About the Author

Rev Aaron Eime is the deacon of Christ Church in the Old City of Jerusalem, the first Protestant Church in the Middle East. Aaron studied at the Hebrew University in the Masters Program with the focus towards Early Jewish and Christian Interpretation of Bible. Aaron also studied Psychology and Sociology at Queensland University in Australia in the Social Work Program. He is a dedicated Bible teacher exploring the Hebraic Roots of the Christian Faith. He has taught Internationally in many countries including Europe, North America, Hong Kong and China. Aaron is the Director of Research and Education at Christ Church. He lives in Jerusalem with his wife and 3 children.

Tuesday, February 9, 2016

God's Bible College

The book of Numbers in Hebrew is called B’Midbar, which means ‘In the Desert’. It is given this name because the book opens by declaring that God spoke to Moses in the desert (Numbers 1vs1). Given the premise that nothing in the Bible is insignificant, it stands to reason therefore that the statement declaring God spoke to Moses in the desert becomes quite significant. A midrash from the Jewish sages states, the Torah was given through the context of three things: Fire, Rain and the Desert. God descended through a cloud of lightning, thunder and rain to Mount Sinai; when He spoke to Moses the Bible explains fire came out of His mouth (Deut 4vs33); and He delivered the Torah in the desert.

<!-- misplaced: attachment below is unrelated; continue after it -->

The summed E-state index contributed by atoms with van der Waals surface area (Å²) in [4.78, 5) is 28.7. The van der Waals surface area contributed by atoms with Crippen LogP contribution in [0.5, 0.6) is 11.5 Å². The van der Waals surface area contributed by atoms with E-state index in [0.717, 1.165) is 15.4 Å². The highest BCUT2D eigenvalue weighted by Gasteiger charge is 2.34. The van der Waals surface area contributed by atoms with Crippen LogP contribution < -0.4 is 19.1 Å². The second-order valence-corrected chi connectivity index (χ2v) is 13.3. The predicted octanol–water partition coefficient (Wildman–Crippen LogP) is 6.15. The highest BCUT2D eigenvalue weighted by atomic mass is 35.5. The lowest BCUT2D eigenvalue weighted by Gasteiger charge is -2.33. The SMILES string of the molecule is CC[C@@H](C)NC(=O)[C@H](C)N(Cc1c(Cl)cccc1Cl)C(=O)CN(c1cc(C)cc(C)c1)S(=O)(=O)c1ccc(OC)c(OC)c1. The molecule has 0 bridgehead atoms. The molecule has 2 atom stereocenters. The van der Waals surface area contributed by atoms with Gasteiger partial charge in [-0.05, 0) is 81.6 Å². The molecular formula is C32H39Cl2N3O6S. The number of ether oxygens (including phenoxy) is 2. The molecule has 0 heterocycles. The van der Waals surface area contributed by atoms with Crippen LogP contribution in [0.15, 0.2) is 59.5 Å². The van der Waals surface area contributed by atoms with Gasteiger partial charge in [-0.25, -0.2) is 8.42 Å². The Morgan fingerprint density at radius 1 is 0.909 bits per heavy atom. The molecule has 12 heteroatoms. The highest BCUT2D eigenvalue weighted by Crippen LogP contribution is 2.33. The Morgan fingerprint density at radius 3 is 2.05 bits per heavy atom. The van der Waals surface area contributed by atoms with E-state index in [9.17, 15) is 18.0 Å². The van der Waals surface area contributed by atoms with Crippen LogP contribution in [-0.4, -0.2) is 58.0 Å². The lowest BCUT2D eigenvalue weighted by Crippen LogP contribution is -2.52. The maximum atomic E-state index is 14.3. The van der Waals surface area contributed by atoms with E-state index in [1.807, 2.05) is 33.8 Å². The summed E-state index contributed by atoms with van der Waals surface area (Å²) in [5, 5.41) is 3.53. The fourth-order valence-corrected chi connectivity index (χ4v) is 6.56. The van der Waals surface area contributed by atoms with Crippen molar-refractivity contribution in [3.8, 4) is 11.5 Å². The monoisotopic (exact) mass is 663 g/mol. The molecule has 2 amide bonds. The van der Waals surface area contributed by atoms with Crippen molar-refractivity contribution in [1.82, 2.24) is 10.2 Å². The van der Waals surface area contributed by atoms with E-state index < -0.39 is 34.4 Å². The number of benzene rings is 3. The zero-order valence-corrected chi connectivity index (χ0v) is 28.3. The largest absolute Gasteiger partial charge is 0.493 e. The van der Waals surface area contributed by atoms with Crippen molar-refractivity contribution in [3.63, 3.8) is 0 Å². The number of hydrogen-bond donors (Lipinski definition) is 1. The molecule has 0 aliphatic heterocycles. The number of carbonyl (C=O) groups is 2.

Genesis depicts the desert as a place of exile, with little human habitation, a place of wild animals, bandits and in subsequent Jewish thought, the abode of demons. The desert does not appear to be an area people would naturally flock to. There is no water or anything else of substance to offer humans. Yet it is to the desert that God sends His heroes. On one hand the desert represents a desolate, violent and lawless area. On the other hand, the desert context is spiritually positive with God delivering His Torah to the world. What’s the connection between God and the Desert?

The word ‘Midbar’ in Hebrew means ‘Desert’. The same consonants that form the word ‘Midbar’ מדבר also form the word ‘Medaber’ מדבר which is the Hebrew word for ‘Speak’. There are no vowels in Hebrew thus ‘Midbar’ and ‘Medaber’ appear the same in Hebrew. Further, the root of ‘Midbar’ מדבר is ‘Davar’ דבר which is the word for ‘Word’ and actually creates the verb ‘To Speak’. This completes the picture quite nicely. Where does God speak? He speaks in the Desert. 

The desert is a place free from distractions, a place free from the idolatry so often prominent in cities. In the quiet of the desert you can hear God’s voice. And so God sends all His heroes there. Moses goes to the desert, Elijah spends time in the desert, David escapes from Saul there, Israel wanders through the wilderness and even Jesus is driven by the Spirit into the desert. Jesus knows He is special at a young age, but He needs to learn to hear God’s voice, so the Spirit compels Him to go to the desert. The place where God speaks. 

A friend of mine (David Pileggi) often calls the Desert, Gods Seminary. And it’s truly an apt description. The desert is a place of preparation. Often the people God calls are not yet equipped and need a place of training. It’s interesting to see that the place where God speaks, where he trains His heroes for the tasks ahead, is also the place of the enemy. Jesus goes into the desert to hear the voice of the Lord and at the same time has to fight the Devil. Similarly, we also need to learn to hear the voice of the Lord. Often not from a place of rest but from a place of testing (not a literal desert). It is a comfort to know that there is someone in Heaven who had to struggle with that too.